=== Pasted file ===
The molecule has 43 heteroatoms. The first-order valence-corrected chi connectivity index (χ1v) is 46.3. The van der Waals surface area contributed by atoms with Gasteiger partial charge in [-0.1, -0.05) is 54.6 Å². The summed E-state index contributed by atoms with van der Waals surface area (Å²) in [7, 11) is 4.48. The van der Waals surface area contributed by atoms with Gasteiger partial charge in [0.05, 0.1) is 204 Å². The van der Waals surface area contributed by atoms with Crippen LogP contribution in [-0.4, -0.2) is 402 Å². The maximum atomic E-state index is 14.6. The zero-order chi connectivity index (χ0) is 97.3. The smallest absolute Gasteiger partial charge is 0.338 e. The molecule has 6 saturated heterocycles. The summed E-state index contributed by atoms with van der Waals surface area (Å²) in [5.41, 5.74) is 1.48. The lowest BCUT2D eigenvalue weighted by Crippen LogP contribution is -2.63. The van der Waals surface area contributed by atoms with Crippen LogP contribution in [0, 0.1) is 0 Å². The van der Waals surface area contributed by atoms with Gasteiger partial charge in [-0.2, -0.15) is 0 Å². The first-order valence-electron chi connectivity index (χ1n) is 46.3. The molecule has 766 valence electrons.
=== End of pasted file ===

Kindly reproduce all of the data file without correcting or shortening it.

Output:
The molecule has 43 heteroatoms. The first-order valence-corrected chi connectivity index (χ1v) is 46.3. The van der Waals surface area contributed by atoms with Gasteiger partial charge in [-0.1, -0.05) is 54.6 Å². The summed E-state index contributed by atoms with van der Waals surface area (Å²) in [7, 11) is 4.48. The van der Waals surface area contributed by atoms with Gasteiger partial charge in [0.05, 0.1) is 204 Å². The van der Waals surface area contributed by atoms with Crippen LogP contribution in [-0.4, -0.2) is 402 Å². The maximum atomic E-state index is 14.6. The zero-order chi connectivity index (χ0) is 97.3. The smallest absolute Gasteiger partial charge is 0.338 e. The molecule has 6 saturated heterocycles. The summed E-state index contributed by atoms with van der Waals surface area (Å²) in [5.41, 5.74) is 1.48. The lowest BCUT2D eigenvalue weighted by Crippen LogP contribution is -2.63. The van der Waals surface area contributed by atoms with Crippen LogP contribution in [0, 0.1) is 0 Å². The van der Waals surface area contributed by atoms with Gasteiger partial charge in [-0.2, -0.15) is 0 Å². The first-order valence-electron chi connectivity index (χ1n) is 46.3. The molecule has 766 valence electrons.